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The Venomous or Toxic Employee

Creating the antidote for the poison

 Leadership is about people. The challenge with this is that there are some people who are very difficult, though they themselves may not even realise it. Of course, being difficult is relative to the person interpreting the behaviours.

The issue however is that these kinds of people can be very toxic to teams and companies. It seems as if their sole purpose is about sabotaging the positive outlook of others and consistently looking for reasons to complain. They go out of their way to remind everyone of the negatives or, they themselves, create negatives in order to justify their complaining.

Despite initiatives to bring them into the team, or good intentions to assist them and hear their concerns, they will consistently look for reasons to hijack change. One of the tools that they will use is to blame everyone and everything for their misery. They will not take responsibility for the way their choices perpetuate and exacerbate the situation, as it is never their fault!

 A poisonous attitude

Venomous employees love misery. They thrive on it! The question is how to deal with it? There are a number of suggestions that all point to dealing directly with the employee and trying to manage his or her behaviours. Changing their attitude however is an entirely different matter.

In order for the poison to work, there has to be a victim – someone who is prepared to listen to and sympathise – an enabler who absorbs the poison. To stop the behaviour of the toxic employee, the dynamics of the relationship has to broken or changed.

Producing the antidote

The enabler(s) needs to realise how their responses to the toxic employee empowers the dysfunctional pattern. For example, the toxic employee expects the enabler to listen, agree with and sympathise with his or her point of view/gossip.

  • Break the pattern – respond differently to the expectation and create an antidote for the poison. This will throw the toxic employee, as he or she will be uncertain of how to react.
  • Don’t entertain the behavior. Acceptance here is key. The toxic employee can only persist with this kind of destructive repetition when the enabler(s) accepts the response.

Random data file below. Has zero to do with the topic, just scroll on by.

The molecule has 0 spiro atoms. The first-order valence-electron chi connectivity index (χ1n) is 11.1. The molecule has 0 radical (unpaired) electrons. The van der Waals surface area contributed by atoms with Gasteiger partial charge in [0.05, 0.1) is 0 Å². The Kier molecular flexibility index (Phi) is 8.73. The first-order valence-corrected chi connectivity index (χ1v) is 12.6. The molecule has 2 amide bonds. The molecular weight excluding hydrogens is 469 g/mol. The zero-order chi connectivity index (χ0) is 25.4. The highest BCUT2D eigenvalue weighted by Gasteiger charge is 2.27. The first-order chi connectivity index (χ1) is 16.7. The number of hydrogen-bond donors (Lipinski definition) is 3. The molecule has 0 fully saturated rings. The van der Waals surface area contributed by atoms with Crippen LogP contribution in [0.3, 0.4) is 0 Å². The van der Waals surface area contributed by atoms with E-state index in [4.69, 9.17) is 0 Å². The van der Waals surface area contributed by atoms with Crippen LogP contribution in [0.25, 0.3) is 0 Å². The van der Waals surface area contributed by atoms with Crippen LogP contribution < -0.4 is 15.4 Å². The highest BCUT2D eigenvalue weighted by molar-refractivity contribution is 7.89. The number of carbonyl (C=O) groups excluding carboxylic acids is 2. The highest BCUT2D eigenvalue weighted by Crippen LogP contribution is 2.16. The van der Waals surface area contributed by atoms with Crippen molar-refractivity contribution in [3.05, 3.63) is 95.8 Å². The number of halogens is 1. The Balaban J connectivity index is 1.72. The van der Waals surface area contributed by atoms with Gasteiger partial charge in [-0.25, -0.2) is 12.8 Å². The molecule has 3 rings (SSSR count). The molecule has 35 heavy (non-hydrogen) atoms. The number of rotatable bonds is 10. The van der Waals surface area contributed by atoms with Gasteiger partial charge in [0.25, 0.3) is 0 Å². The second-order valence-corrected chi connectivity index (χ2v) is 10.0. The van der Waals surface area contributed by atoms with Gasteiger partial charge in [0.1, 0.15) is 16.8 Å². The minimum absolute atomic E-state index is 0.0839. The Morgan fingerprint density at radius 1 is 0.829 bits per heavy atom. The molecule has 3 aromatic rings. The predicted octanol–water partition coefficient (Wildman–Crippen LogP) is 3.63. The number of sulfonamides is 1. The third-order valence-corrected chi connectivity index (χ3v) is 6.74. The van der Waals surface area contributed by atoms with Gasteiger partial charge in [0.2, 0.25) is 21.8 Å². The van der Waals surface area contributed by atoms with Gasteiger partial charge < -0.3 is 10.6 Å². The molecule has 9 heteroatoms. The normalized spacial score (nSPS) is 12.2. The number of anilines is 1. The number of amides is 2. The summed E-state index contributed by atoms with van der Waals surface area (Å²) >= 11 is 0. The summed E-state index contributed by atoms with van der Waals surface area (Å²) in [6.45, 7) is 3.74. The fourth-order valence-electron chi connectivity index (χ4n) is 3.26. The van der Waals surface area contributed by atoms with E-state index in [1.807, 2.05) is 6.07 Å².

By accepting the behaviour, the enabler allows the poison to do the most damage, as it gives the toxic employee permission to continue. In the same breath, it harms the victim as her or she will internalize the negativity, which can cloud their vision and dampen their spirits.

  • Give the responsibility for the toxicity back to the venomous employee. Communicate openly with them that their responses are destructive, not just to the team and company, but also to themselves. Question them directly on the benefit that they are getting from their behaviour. No person acts without some form of benefit to him or herself.
  • Work on understanding the real cause of their toxicity. Bad management and poor decisions bring out the toxicity but they are not its cause. This poison can be far deeper within the toxic individual as he or she chooses to see the negative in everything. The question is why? You need to dig to find out what is really going on.

Producing the antidote from the poison

The antidote to many a poison is derived directly from the poison itself. With this in mind, toxic employees have the potential to make, not only remarkable employees but potentially, incredible leaders.

The only difference is that their passion is misdirected. When leadership recognises that this potential is untapped and nurtures it in the right direction, the results can be surprising.

Bradley Pandy

Bruniquel & Associates (Pty) Ltd

For more information on B&A’s leadership training click here: http://www.bruniquel.co.za/leadership/ OR contact us here: http://www.bruniquel.co.za/contact/